Monday, June 7, 2010

Whidbey Island Ride June 5 2010

So it was Saturday June 5, 2010; The weather was nice, Kevin was in Vermont working on a solid 4th place finish in the Bennington Monument stair race, Jordan was in Bellingham gearing up for finals week, and I found myself in a very unusual place… I had an entire day with nothing to do…Holy Shit!!! “Well I will put an end to that in a hurry,” I thought.

I had in the back of my mind this century ride (any ride 100+ miles), where I start at my house go north up Hwy 9 then work my way West to LaConner, then to Hwy 20, and down Whidbey Island back to the Mukilteo/Clinton ferry, from there it is just a quick 17 miles home. In total this ride would be 128 miles. However, I was still up in the air as to whether or not I wanted to take the time to do that long of a ride. Then at about 10:15am I got a call from my mother, she informed me that she was going to be eating dinner at Ivars in Mukilteo at 6:30pm. Well, I thought to myself, I may as well do the ride now since I could bum a ride off the parents when I got into Mukilteo. Then I could avoid the worthless mileage through Everett, but I would have to hurry to make it in time. This phone call pretty much solidified my plans. So I cooked up some power bars for the ride.

Bars: Buckwheat, Quinoa Flakes, Hemp Protein, Dates, Banana puree, raspberry puree, Raisins, cinnamon, honey and coconut.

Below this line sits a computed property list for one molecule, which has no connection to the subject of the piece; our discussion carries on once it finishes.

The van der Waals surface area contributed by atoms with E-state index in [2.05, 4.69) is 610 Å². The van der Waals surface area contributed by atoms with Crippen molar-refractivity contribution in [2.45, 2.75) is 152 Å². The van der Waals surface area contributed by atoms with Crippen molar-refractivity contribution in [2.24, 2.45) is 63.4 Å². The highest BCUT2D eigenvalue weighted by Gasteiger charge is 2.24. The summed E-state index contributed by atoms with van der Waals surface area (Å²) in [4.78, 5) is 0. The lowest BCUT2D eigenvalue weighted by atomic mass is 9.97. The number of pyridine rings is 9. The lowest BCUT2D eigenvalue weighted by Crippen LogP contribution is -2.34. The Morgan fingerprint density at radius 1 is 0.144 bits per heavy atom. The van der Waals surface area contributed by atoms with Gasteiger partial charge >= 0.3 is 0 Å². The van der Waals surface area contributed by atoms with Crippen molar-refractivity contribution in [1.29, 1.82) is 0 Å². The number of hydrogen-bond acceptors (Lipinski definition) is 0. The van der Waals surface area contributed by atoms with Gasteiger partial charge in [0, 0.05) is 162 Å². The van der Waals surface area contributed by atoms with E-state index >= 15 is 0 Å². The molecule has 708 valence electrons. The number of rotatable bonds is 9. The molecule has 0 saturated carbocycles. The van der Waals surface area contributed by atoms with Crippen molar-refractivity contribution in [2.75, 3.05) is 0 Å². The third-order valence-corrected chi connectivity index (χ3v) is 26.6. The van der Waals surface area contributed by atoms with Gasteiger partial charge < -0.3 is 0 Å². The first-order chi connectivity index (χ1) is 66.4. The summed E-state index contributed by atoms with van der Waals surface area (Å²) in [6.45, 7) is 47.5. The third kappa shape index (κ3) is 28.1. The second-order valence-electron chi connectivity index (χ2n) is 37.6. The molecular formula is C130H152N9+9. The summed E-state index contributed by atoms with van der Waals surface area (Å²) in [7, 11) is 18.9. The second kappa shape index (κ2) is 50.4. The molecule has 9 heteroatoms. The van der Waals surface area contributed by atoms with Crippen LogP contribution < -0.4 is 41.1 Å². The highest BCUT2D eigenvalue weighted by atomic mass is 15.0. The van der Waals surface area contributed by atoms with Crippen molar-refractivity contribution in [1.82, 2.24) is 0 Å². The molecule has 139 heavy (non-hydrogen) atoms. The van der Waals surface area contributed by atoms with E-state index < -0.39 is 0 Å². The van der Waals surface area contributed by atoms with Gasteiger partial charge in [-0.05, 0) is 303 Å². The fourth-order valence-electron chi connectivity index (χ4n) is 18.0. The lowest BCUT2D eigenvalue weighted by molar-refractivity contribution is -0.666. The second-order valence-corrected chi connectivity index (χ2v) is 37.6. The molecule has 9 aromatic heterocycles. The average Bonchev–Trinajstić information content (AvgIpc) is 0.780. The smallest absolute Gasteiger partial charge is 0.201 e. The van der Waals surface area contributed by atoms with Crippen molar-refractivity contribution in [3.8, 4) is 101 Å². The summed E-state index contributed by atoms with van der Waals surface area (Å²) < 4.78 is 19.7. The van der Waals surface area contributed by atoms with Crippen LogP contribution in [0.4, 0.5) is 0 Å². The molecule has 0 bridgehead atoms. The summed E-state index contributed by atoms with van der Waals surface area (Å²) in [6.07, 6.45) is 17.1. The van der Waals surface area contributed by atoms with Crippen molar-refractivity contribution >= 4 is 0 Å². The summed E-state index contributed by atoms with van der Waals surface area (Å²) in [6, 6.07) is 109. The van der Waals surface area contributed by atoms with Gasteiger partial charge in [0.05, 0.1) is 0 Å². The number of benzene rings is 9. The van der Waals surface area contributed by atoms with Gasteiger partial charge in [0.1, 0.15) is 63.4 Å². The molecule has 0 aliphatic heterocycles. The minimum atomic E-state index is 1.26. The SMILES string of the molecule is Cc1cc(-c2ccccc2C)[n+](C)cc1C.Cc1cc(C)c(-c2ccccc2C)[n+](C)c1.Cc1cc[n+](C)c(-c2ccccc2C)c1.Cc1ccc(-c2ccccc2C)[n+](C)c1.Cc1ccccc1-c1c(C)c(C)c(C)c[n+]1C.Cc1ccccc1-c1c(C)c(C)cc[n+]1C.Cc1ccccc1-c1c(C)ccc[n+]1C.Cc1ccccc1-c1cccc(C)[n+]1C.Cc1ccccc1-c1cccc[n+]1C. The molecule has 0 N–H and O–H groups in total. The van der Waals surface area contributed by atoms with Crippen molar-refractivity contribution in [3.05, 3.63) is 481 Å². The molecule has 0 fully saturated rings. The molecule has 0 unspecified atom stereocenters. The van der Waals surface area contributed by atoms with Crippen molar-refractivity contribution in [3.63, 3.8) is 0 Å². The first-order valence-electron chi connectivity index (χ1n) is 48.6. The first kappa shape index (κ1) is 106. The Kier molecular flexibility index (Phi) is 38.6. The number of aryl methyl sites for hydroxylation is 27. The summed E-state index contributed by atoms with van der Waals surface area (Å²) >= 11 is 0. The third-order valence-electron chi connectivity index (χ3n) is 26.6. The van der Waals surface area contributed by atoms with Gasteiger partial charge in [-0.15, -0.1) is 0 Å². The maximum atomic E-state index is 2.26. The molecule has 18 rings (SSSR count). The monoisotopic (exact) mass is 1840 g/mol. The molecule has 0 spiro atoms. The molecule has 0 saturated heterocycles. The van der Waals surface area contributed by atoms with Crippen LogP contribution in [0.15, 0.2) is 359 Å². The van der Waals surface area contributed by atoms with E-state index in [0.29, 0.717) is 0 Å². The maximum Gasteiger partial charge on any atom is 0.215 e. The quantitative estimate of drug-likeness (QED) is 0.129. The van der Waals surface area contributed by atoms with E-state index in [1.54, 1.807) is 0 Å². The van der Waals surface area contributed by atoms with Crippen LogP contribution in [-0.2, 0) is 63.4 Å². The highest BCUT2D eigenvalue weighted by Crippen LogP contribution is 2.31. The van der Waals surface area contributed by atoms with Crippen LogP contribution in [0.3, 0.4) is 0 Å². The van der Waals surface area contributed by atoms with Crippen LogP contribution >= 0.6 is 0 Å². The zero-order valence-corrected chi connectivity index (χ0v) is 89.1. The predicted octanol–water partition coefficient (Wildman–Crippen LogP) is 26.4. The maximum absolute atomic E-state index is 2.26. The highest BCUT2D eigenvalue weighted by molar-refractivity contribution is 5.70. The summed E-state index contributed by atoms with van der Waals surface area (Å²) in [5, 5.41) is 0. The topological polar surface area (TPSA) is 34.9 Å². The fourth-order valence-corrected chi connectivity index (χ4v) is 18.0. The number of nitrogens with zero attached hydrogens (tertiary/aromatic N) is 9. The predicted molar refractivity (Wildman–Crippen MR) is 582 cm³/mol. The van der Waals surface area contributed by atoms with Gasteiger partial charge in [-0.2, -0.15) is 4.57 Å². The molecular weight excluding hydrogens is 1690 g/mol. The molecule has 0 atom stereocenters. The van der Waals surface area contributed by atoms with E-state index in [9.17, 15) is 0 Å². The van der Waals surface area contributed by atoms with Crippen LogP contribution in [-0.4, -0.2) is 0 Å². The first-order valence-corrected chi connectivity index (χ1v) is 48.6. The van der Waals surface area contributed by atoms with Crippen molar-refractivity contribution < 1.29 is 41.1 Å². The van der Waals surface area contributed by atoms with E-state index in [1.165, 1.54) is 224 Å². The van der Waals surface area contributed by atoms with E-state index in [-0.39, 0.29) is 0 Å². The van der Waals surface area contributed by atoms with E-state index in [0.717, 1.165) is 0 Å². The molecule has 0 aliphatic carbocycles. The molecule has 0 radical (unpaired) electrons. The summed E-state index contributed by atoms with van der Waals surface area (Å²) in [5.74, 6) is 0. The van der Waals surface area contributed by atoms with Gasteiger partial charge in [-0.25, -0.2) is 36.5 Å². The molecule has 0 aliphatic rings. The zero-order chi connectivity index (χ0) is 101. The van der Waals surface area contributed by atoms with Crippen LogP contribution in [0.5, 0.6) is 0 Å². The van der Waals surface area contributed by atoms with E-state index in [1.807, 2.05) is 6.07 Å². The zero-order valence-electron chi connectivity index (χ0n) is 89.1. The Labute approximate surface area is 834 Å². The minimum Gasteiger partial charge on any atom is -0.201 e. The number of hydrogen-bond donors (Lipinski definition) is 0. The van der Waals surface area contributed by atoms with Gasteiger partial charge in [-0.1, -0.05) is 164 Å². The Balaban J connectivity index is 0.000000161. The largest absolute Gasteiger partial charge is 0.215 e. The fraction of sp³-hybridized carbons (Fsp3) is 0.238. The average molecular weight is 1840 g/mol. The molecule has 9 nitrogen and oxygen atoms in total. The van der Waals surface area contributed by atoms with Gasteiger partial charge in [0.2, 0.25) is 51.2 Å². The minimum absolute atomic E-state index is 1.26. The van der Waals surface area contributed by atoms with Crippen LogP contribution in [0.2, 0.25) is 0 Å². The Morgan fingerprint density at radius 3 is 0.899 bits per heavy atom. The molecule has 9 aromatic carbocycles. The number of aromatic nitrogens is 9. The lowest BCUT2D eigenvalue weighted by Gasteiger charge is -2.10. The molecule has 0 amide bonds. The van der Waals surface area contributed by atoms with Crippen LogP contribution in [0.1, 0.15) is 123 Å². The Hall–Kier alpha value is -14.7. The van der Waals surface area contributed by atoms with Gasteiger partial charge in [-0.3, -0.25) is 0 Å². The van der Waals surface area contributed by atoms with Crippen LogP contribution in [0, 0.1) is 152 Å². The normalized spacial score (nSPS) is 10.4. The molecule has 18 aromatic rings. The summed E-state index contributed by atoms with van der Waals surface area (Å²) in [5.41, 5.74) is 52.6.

By 11:18 I was geared up and moving.

Mike rode with me for the first 17 miles, or I should say I rode with him, as he pulled me at a really nice 19mph to the end of the centennial trail where I continued on and he rode back home.

I made only a handful of stops the remainder of the day, two stops for food and bathroom breaks, and a couple quick stops for photo-ops. I got to the ferry at 6:03 just missing the 6:00, but no worries I still made it to Mukilteo in time to catch my ride.

I felt good upon completion of the ride, and considered riding the remainder of the way home, but after the wonderful scenery on the island, riding through Everett seemed unpleasant by comparison.

Ride Stats: 111 Miles, 6h:32m in the saddle, 6h:45m total including stops. 17mph Average not including stoppage time.

Mike. After providing me with a nice draft up Centennial trail.

Deception pass, a pretty gnarly bridge.

Views from Deception Pass

Greenbank... over 90 miles into my ride I was very tempted to stop at the winery down the road to do a little tasting.

As I rode up to the Ferry Landing I discover I missed it by under 5 minutes, there it goes. Oh well the next ferry is only 30 minutes and I ran into a group of ladies from Kathmandu, Nepal who were all very cool.

Views from on the ferry, hungry for some food on the other side.

Thursday, June 3, 2010

Blaine Street Stairs

Kevin Lucked out and ran into Barefoot Ted on the Blaine street stairs in Seattle the other day. Ted filmed Kevin putting up a record at 1 minute and 4 seconds.

Wednesday, June 2, 2010

Culver City Stairs

Video of the Culver City Stairs. Kevin got the new record in this video at 2 minutes 6 seconds.

Monday, May 17, 2010

Random Mountain and Blewett Pass Ride

So two weekends ago Jordan and I got out for a nice moderate endurance weekend. I was a little apprehensive as I was still recovering from my overtraining syndrome, but figured if I kept the heart rate down it would be beneficial. We climbed a no-name mountain, drank some whiskey, and did a 68 mile bike ride over on highway 97 over Blewett pass and back. All in all it was a good weekend, and I can already feel the benefits.

Friday, April 23, 2010

WOD - Ride to and From Work

My first ride to work in almost a month. I has happy with the result.

To Work: 20.6 Miles 1h:14m:00s, Nice easy pace.

Ride Home: 20.6 miles, 1h:05m:31s, Avg Speed: 18.865mph, Avg HR: 162bpm, Max HR 184bpm.